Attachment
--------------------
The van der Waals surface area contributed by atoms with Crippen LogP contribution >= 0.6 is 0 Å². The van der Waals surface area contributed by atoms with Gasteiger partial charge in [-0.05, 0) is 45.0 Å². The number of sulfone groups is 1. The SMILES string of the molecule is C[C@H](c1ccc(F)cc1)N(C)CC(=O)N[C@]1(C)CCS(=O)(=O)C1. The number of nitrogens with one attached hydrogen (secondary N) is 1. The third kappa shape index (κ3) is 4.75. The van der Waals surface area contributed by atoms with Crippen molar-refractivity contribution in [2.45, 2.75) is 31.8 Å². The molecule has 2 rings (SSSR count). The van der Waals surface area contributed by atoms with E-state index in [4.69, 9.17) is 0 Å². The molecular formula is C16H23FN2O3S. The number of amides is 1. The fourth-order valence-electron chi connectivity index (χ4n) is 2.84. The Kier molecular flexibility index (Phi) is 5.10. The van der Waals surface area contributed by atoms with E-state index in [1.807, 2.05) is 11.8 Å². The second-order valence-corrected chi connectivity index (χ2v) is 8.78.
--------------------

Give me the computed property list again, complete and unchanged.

The van der Waals surface area contributed by atoms with Crippen LogP contribution >= 0.6 is 0 Å². The van der Waals surface area contributed by atoms with Gasteiger partial charge in [-0.05, 0) is 45.0 Å². The number of sulfone groups is 1. The SMILES string of the molecule is C[C@H](c1ccc(F)cc1)N(C)CC(=O)N[C@]1(C)CCS(=O)(=O)C1. The number of nitrogens with one attached hydrogen (secondary N) is 1. The third kappa shape index (κ3) is 4.75. The van der Waals surface area contributed by atoms with Crippen molar-refractivity contribution in [2.45, 2.75) is 31.8 Å². The molecule has 2 rings (SSSR count). The van der Waals surface area contributed by atoms with E-state index in [4.69, 9.17) is 0 Å². The molecular formula is C16H23FN2O3S. The number of amides is 1. The fourth-order valence-electron chi connectivity index (χ4n) is 2.84. The Kier molecular flexibility index (Phi) is 5.10. The van der Waals surface area contributed by atoms with E-state index in [1.807, 2.05) is 11.8 Å². The second-order valence-corrected chi connectivity index (χ2v) is 8.78.